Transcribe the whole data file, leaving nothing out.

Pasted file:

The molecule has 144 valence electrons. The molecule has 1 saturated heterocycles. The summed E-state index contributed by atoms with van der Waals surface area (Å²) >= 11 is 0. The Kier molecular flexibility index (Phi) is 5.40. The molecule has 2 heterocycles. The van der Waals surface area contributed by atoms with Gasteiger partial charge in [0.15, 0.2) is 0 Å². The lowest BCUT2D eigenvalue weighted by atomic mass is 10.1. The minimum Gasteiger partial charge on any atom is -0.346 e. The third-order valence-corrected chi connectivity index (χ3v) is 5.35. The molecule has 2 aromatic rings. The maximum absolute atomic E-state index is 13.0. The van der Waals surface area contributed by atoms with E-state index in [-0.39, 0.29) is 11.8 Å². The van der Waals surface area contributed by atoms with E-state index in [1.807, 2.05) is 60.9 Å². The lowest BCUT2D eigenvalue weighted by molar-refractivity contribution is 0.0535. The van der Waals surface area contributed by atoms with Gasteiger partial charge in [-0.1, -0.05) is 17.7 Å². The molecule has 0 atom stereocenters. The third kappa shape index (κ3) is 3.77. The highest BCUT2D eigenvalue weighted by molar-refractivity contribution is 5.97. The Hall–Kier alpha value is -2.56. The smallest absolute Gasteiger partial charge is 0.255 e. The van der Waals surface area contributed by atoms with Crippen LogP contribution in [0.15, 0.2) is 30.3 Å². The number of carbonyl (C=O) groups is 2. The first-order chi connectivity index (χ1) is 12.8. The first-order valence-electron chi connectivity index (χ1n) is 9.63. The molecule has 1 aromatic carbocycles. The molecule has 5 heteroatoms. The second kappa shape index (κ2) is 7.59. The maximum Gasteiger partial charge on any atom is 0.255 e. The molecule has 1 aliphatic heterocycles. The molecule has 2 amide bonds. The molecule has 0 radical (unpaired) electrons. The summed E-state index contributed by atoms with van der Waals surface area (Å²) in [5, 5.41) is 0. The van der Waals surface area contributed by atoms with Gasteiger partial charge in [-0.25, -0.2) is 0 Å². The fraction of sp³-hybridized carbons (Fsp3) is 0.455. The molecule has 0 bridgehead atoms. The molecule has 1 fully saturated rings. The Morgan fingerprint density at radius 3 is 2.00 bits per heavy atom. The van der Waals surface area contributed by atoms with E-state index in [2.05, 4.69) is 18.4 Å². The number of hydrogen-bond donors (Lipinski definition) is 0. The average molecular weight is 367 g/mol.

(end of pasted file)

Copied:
The molecule has 144 valence electrons. The molecule has 1 saturated heterocycles. The summed E-state index contributed by atoms with van der Waals surface area (Å²) >= 11 is 0. The Kier molecular flexibility index (Phi) is 5.40. The molecule has 2 heterocycles. The van der Waals surface area contributed by atoms with Gasteiger partial charge in [0.15, 0.2) is 0 Å². The lowest BCUT2D eigenvalue weighted by atomic mass is 10.1. The minimum Gasteiger partial charge on any atom is -0.346 e. The third-order valence-corrected chi connectivity index (χ3v) is 5.35. The molecule has 2 aromatic rings. The maximum absolute atomic E-state index is 13.0. The van der Waals surface area contributed by atoms with E-state index in [-0.39, 0.29) is 11.8 Å². The van der Waals surface area contributed by atoms with E-state index in [1.807, 2.05) is 60.9 Å². The lowest BCUT2D eigenvalue weighted by molar-refractivity contribution is 0.0535. The van der Waals surface area contributed by atoms with Gasteiger partial charge in [-0.1, -0.05) is 17.7 Å². The molecule has 0 atom stereocenters. The third kappa shape index (κ3) is 3.77. The highest BCUT2D eigenvalue weighted by molar-refractivity contribution is 5.97. The Hall–Kier alpha value is -2.56. The smallest absolute Gasteiger partial charge is 0.255 e. The van der Waals surface area contributed by atoms with Crippen LogP contribution in [0.15, 0.2) is 30.3 Å². The number of carbonyl (C=O) groups is 2. The first-order chi connectivity index (χ1) is 12.8. The first-order valence-electron chi connectivity index (χ1n) is 9.63. The molecule has 1 aromatic carbocycles. The molecule has 5 heteroatoms. The second kappa shape index (κ2) is 7.59. The maximum Gasteiger partial charge on any atom is 0.255 e. The molecule has 1 aliphatic heterocycles. The molecule has 2 amide bonds. The molecule has 0 radical (unpaired) electrons. The summed E-state index contributed by atoms with van der Waals surface area (Å²) in [5, 5.41) is 0. The van der Waals surface area contributed by atoms with Gasteiger partial charge in [-0.25, -0.2) is 0 Å². The fraction of sp³-hybridized carbons (Fsp3) is 0.455. The molecule has 0 bridgehead atoms. The molecule has 1 fully saturated rings. The Morgan fingerprint density at radius 3 is 2.00 bits per heavy atom. The van der Waals surface area contributed by atoms with E-state index in [2.05, 4.69) is 18.4 Å². The number of hydrogen-bond donors (Lipinski definition) is 0. The average molecular weight is 367 g/mol.